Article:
Family dinner on race night and then, "We're off to see the wizard!"

Family dinner on race night and then, “We’re off to see the wizard!”

The night before the marathon we had a fun family evening with dinner (carbo loading for me) seeing The Wizard of Oz which was great because I was off my feet. The kids loved the show and it was fun and relaxing.

Excited for The Wizard of Oz

Excited for The Wizard of Oz

We got back to the hotel not too late and while I felt a little race jittery I was excited to run. We put the kids to bed, they snuggled their Boston Marathon Unicorns named Spike and after some typical sibling squawking, wished me good luck as I would be up before they would in the morning and then they quieted down.

Flat Sandy

Flat Sandy

Then I got my race day outfit ready, laid out my race bib and my race fuel and crawled into bed. My nerves weren’t too bad and I actually enjoyed a fantastic night of sleep. I didn’t need to get up too early since I was running with Team Stonyfield which put us in one of the last waves. Sarah and I (Run Far Girl and also Team Stonyfield) planned to meet up on the Common to ride the bus to the start together.

Picture perfect marathon day. Swan Boats in Boston Common

Picture perfect marathon day. Swan Boats in Boston Common

When I woke up I put on my race day out fit, pinned on my race bib and checked the weather one last time, the forecast was still warmer than desired but not much you can do about that. I had plenty of time to get breakfast at the hotel so I headed down to the restaurant expecting it to be crowded instead finding it quiet which was just perfect. I ate a hearty bowl of steel cut oats with fresh fruit and brown sugar, saving my banana and bagel for time in Athlete’s Village. After breakfast I head outside greeted by mild temperature and runners in all shapes and sizes making a pilgrimage to the buses. I got to the Common a little early, found a quiet bench overlooking the Swan Boats and sat for a few minutes and visualized my race. The sun was already beginning to feel warm.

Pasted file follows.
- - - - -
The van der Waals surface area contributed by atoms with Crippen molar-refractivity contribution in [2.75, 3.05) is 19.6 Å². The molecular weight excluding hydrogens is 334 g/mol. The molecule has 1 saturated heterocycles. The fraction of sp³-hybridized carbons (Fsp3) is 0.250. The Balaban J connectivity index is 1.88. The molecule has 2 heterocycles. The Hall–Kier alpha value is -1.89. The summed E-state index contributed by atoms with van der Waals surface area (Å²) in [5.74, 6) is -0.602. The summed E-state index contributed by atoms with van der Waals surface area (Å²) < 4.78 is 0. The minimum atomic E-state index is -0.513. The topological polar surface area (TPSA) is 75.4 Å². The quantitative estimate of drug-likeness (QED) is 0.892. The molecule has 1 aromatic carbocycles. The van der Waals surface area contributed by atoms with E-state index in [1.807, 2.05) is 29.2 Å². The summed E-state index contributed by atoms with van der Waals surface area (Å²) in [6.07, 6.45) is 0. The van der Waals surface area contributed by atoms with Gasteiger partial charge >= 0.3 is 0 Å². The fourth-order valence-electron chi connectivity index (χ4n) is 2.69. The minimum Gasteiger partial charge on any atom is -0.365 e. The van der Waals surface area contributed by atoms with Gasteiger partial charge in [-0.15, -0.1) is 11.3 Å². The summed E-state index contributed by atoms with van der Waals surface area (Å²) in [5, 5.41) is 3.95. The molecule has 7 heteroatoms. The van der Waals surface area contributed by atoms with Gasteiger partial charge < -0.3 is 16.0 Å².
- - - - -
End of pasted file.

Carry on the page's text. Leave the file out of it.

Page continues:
Ready to go!

Ready to go!

I finally met up with Sarah and we got on the school bus (The last time we did so together was at the Eastern States 20 Miler). You could feel the nervous energy on the bus but I felt surprisingly calm. It was so nice to be with Sarah and our conversation kept my mind off of the upcoming miles. I felt like I was talking too much but I was feeling excited and ready to run.

Welcome to Athlete's Village in Hopkinton, MA

Welcome to Athlete’s Village in Hopkinton, MA

Hurry up and wait! We made it to Athlete's Village

Hurry up and wait! We made it to Athlete’s Village

The bus arrived at the Athlete’s Village and Sarah and I remarked how oddly similar the day and the surroundings felt to that at the start Eastern States. However when we stepped off the bus the temperature was shocking. It had gotten hot and the sky was clear blue. Hmmmm . . . definitely not ideal for running a marathon. Thankfully there was ample room in the shade under the tent where we waited, stretched and counted the ridiculous number of GU packets between both of us.